The Ninth State: New Hampshire's Formative Years

By Lynn Warren Turner | Go to book overview

CHAPTER 4

PERSONAL POLITICS

If you are at a loss for quacks and jockies, in the science of government, we can abundantly supply you, and be no losers. —Jeremy Belknap

The decade following the adoption of the constitution of 1784 presents a fascinating picture of political transition in New Hampshire. 1 A small and remote colony, whose participation in imperial government had been minimal and whose internal affairs had been largely in the hands of royal officials, changed into a self-governing commonwealth and an equal participant with the other twelve new states in a federated nation. The adult male possessors of real estate of the value of more than fifty pounds, who were qualified to vote in colonial days, had full control of their town governments, but above that level they elected only a representative to the lower house of the provincial legislature. After 1792 the village voter, who by this time needed only to be a taxpayer, elected representatives to both houses of the state legislature, a member of the governor's council, the governor himself, three congressmen, and five electors of the president and vice-president of the United States. This heady accession to power had a transforming effect upon political folkways.

It was a decade, furthermore, of groping toward political party organization. Colonial government had been dominated by the Wentworth family connection. Opposing factions within the Portsmouth aristocracy had surfaced only rarely. Most of the resistance to the governor and the royal prerogative came from the popularly elected assembly, which generally stood united when it chose to contest such matters as control of the purse. The struggle against parliamentary taxation and the measures of ministerial "oppression" leading to the War for Independence forced men, of course, to choose sides or to eschew politics altogether. Few colonials were completely on the side of the British government; these were quickly deprived of any part in local affairs. Among the "patriots" who took charge of the province and the state under the provincial congresses and the constitutional government of 1776 were some more zealous for independence than others, some who wanted to move faster than others, and some who were more sympathetic toward intercolonial union than others, but none of these differences of degree led to any kind of organized contention.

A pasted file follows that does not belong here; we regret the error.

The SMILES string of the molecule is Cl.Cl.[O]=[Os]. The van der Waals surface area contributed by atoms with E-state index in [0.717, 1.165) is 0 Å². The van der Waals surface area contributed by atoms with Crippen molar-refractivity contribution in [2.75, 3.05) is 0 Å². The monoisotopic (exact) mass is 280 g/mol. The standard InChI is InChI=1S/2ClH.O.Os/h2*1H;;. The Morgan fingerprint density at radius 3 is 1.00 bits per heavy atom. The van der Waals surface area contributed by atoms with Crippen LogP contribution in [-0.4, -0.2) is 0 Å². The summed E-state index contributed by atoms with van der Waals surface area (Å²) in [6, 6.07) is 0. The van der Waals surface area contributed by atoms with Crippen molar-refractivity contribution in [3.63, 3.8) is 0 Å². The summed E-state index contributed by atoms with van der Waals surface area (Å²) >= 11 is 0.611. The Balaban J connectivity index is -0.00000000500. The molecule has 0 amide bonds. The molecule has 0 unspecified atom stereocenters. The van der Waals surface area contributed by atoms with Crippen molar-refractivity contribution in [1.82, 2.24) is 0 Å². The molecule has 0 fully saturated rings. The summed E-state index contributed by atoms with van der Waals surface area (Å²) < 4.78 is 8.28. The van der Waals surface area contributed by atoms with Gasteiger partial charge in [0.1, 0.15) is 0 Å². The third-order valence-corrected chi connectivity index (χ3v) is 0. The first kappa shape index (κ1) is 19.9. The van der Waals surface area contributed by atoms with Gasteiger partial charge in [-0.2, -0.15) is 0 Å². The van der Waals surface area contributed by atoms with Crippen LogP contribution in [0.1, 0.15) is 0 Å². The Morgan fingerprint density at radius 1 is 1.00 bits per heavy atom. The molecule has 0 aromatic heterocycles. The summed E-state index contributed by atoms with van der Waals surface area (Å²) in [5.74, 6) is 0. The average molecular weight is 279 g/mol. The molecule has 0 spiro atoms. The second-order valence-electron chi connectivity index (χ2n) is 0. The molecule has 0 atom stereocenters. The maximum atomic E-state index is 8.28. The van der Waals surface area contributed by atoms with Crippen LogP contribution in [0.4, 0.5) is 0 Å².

With independence won, however, major antagonisms that might have been made the basis of political parties came quickly into existence. The

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The Ninth State: New Hampshire's Formative Years
Table of contents

Table of contents

  • The Ninth State - New Hampshire's Formative Years *
  • Contents *
  • Foreword *
  • Preface *
  • Chapter 1 - Revolutionary New Hampshire *
  • Chapter 2 - Constitution Making *
  • Chapter 3 - Peace and Depression *
  • Chapter 4 - Personal Politics *
  • Chapter 5 - A Fragment of Social History *
  • Chapter 6 - In the Federal Union *
  • Chapter 7 - Constitutional Revision *
  • Chapter 8 - The Rise of Parties *
  • Chapter 9 - Federalists and Republicans *
  • Chapter 10 - Federalist Decline *
  • Chapter 11 - The Old Order Yieldeth *
  • Chapter 12 - Democracy Triumphant *
  • Chapter 13 - Federalist Collapse *
  • Chapter 14 - Blockade and Embargo *
  • Chapter 15 - Drifting Toward War *
  • Chapter 16 - In the War with England *
  • Chapter 17 - The Indian Summer of Federalism *
  • Chapter 18 - Peace Abroad: War at Home *
  • Chapter 19 - Tribulations *
  • Chapter 20 - The Demise of Federalism *
  • Chapter 21 - Reform and Freedom *
  • Appendix - Maps and Explanations *
  • Notes *
  • Index *
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